Thursday August 22, 2019

Men’s Risk of Developing Diabetes Can be Influenced by Wife’s BMI

Your wife's high body mass index (BMI) can increase your risk of developing Type-2 diabetes -- a condition that affects over 400 million people worldwide, a study has found.

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check-up for diabetes
Check-up for Diabetes. Pixabay

Your wife’s high body mass index (BMI) can increase your risk of developing Type-2 diabetes — a condition that affects over 400 million people worldwide, a study has found.

The findings showed that a man, whose wife had a BMI of 30 kg/m2, had a 21-per cent higher risk of developing diabetes than men whose wives had a BMI of 25 kg/m2 – regardless of the man’s own BMI.

However, the same was not found in women.

“If we adjusted for the women’s own weight, they did not have a heightened risk of developing Type-2 diabetes as a result of their husband’s BMI. But even when we adjusted for the weight in men, they had a heightened risk,” said lead author Jannie Nielsen, post-doctoral student at the University of Copenhagen, Denmark.

Type 1 Diabetes
The risk of diabetes is also connected to dental health via glucose tolerance.

The researchers believe that it is so because women are largely in charge of the household and diets.

“We believe it is because women generally decide what we eat at home. That is, women have greater influence on their spouse’s dietary habits than men do,” Nielsen added, in a paper published in the journal Diabetologia.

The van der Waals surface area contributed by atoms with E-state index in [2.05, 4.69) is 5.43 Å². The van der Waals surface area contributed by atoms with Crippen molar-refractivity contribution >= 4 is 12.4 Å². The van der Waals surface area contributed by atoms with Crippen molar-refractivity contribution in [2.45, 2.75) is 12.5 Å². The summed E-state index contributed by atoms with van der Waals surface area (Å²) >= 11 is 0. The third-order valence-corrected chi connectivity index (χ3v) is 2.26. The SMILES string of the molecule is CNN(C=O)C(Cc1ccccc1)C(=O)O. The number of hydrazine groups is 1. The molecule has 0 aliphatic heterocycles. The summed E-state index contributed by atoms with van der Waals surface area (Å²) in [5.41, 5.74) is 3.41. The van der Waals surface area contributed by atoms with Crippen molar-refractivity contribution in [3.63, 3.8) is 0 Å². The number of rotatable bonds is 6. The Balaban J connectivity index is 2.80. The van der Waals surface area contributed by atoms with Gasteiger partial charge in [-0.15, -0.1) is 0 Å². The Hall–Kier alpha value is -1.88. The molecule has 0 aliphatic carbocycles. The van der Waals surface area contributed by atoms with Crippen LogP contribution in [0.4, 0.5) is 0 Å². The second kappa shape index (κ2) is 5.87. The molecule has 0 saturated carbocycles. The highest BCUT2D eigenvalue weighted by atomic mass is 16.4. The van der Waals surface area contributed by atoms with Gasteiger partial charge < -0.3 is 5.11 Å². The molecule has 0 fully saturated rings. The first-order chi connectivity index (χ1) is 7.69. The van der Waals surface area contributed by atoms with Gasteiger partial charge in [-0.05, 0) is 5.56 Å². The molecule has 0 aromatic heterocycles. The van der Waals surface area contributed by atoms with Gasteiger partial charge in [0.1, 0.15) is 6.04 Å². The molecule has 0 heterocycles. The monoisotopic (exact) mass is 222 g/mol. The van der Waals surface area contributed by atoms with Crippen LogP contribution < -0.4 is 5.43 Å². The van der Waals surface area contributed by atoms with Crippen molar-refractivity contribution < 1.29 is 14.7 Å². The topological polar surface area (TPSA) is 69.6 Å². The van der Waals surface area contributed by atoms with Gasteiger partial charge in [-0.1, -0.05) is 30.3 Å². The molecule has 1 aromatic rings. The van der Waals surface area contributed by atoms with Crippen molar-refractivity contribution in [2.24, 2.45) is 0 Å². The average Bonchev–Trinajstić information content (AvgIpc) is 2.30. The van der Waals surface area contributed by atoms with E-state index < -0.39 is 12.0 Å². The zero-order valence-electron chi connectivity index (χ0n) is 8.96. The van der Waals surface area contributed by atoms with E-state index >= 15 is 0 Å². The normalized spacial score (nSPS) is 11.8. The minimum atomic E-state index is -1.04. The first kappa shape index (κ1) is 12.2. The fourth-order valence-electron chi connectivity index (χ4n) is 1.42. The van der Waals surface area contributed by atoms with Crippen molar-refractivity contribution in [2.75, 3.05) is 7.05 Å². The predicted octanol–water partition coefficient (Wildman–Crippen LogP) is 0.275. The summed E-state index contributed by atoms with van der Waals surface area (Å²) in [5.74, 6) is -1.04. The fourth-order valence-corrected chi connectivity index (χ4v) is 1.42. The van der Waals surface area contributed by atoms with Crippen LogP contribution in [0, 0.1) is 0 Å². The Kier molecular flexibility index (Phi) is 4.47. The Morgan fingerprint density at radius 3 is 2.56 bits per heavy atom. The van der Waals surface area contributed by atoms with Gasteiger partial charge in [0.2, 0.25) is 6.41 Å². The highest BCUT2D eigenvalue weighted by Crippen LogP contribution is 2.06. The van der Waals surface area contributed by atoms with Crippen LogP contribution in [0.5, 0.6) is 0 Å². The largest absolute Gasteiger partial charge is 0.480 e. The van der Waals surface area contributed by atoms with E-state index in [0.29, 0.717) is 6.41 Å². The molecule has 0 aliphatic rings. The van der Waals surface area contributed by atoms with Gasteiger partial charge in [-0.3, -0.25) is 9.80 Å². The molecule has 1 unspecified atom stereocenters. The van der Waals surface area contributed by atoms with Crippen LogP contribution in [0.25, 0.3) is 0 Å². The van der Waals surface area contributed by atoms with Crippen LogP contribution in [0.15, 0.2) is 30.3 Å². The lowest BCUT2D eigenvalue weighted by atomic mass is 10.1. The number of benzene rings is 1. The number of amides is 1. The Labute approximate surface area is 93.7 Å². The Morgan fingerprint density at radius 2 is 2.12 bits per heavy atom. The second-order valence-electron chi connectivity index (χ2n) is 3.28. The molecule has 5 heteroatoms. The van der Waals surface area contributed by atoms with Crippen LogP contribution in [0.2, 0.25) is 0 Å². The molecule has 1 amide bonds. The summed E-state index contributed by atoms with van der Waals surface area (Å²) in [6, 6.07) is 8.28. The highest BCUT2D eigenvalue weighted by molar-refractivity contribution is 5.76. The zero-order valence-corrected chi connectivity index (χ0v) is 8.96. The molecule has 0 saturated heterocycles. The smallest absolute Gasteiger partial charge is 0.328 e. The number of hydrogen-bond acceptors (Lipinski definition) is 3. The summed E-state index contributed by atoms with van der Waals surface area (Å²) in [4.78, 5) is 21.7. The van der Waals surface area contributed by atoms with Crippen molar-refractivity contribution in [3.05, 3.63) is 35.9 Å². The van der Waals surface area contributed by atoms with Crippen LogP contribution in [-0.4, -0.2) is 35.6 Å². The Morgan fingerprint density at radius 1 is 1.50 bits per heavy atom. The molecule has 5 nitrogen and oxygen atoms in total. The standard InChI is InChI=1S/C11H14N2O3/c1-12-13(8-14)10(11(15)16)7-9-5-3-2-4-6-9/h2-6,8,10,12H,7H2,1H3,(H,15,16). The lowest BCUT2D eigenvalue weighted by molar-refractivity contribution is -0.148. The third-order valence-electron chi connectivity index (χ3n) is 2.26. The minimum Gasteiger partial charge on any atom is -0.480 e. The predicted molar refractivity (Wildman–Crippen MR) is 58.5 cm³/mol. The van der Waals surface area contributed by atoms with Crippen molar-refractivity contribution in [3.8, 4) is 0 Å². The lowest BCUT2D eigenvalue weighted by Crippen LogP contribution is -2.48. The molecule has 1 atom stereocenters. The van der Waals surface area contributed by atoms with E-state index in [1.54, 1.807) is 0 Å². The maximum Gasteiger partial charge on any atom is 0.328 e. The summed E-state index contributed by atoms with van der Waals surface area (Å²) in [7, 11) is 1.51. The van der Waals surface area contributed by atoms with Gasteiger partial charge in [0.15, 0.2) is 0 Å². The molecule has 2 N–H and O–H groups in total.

For the study, the team examined data from 3,649 men and 3,478 women.

Based on the results, Nielsen believes that early detection of Type-2 diabetes can be improved if we change our approach to the disease.

Also Read: Irregular Periods Strongly Linked To Type 2 Diabetes In Girls

“Our approach to Type-2 diabetes should not focus on the individual, but instead on, for example, the entire household. If a woman has a heightened risk, there is a strong probability that it is shared by her husband,” Nielsen said. (IANS)

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Early Onset of Menstruation Associated with Higher Risk of Diabetes

This new study, analysing more than 15,000 postmenopausal women in China, has found that women who begin menstruating at an earlier age have a higher risk of developing Type-2 diabetes

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Diabetes

Early onset of menstruation is associated with a higher risk of Type-2 diabetes, but body mass index (BMI) may mediate this link, says a study.

Each year of delay in menarche age correlated with a six per cent lower risk of Type-2 diabetes, said the study published in the journal Menopause.

“Earlier onset of menses (14 y) was associated with diabetes in later life, likely driven by adult BMI (body mass index),” said Stephanie Faubion, Medical Director, North American Menopause Society (NAMS).

“Other factors such as nutrition and BMI in childhood may also play a role in this association,” Faubion added.

diabetes
Diabetes is the ninth leading cause of death in women and claims 2.1 million female lives every year, more so than men. Pixabay

Type-2 diabetes mellitus has become one of the most common diseases worldwide. In 2015, it affected nearly 8.8 per cent of people aged 20 to 79 globally, and by 2040, it is expected to affect 10.4 per cent.

With so many people affected, it is not surprising how much research has been devoted to identifying determinants of the disease in order to prevent its development. Various lifestyle and environmental factors have already been confirmed, but there is also growing evidence pointing to some physiologic factors.

Also Read: Acer Brings its 8 New Gaming Laptops in India

This new study, analysing more than 15,000 postmenopausal women in China, has found that women who begin menstruating at an earlier age have a higher risk of developing Type-2 diabetes. (IANS)